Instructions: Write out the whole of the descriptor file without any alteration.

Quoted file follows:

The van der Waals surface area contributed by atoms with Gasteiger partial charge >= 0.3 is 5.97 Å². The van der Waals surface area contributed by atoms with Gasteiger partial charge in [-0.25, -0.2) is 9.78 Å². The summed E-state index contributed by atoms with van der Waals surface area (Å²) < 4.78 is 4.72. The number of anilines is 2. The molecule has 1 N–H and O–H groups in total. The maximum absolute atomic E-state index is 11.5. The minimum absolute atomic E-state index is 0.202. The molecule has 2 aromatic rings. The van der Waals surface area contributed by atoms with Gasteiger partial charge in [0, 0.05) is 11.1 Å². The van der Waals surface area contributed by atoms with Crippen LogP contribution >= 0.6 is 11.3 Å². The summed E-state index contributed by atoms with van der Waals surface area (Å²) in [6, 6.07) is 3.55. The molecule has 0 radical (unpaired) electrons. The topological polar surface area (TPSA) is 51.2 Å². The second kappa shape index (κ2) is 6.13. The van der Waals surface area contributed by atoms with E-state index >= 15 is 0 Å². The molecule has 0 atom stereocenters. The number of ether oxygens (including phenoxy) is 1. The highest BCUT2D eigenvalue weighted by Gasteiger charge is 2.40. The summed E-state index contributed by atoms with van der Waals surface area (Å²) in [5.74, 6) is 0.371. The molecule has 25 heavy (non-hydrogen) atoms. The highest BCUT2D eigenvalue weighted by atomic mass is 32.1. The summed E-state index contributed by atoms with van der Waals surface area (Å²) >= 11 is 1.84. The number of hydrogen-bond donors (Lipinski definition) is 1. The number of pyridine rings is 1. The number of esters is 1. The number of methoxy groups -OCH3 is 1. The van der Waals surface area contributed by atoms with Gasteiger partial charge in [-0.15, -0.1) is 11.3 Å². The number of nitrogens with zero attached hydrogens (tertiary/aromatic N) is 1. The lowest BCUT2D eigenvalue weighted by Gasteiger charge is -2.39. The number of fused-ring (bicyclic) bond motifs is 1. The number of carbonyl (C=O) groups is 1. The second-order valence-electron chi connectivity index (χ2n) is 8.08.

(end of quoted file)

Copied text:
The van der Waals surface area contributed by atoms with Gasteiger partial charge >= 0.3 is 5.97 Å². The van der Waals surface area contributed by atoms with Gasteiger partial charge in [-0.25, -0.2) is 9.78 Å². The summed E-state index contributed by atoms with van der Waals surface area (Å²) < 4.78 is 4.72. The number of anilines is 2. The molecule has 1 N–H and O–H groups in total. The maximum absolute atomic E-state index is 11.5. The minimum absolute atomic E-state index is 0.202. The molecule has 2 aromatic rings. The van der Waals surface area contributed by atoms with Gasteiger partial charge in [0, 0.05) is 11.1 Å². The van der Waals surface area contributed by atoms with Crippen LogP contribution >= 0.6 is 11.3 Å². The summed E-state index contributed by atoms with van der Waals surface area (Å²) in [6, 6.07) is 3.55. The molecule has 0 radical (unpaired) electrons. The topological polar surface area (TPSA) is 51.2 Å². The second kappa shape index (κ2) is 6.13. The van der Waals surface area contributed by atoms with E-state index >= 15 is 0 Å². The molecule has 0 atom stereocenters. The number of ether oxygens (including phenoxy) is 1. The highest BCUT2D eigenvalue weighted by Gasteiger charge is 2.40. The summed E-state index contributed by atoms with van der Waals surface area (Å²) in [5.74, 6) is 0.371. The molecule has 25 heavy (non-hydrogen) atoms. The highest BCUT2D eigenvalue weighted by atomic mass is 32.1. The summed E-state index contributed by atoms with van der Waals surface area (Å²) >= 11 is 1.84. The number of hydrogen-bond donors (Lipinski definition) is 1. The number of pyridine rings is 1. The number of esters is 1. The number of methoxy groups -OCH3 is 1. The van der Waals surface area contributed by atoms with Gasteiger partial charge in [-0.15, -0.1) is 11.3 Å². The number of nitrogens with zero attached hydrogens (tertiary/aromatic N) is 1. The lowest BCUT2D eigenvalue weighted by Gasteiger charge is -2.39. The number of fused-ring (bicyclic) bond motifs is 1. The number of carbonyl (C=O) groups is 1. The second-order valence-electron chi connectivity index (χ2n) is 8.08.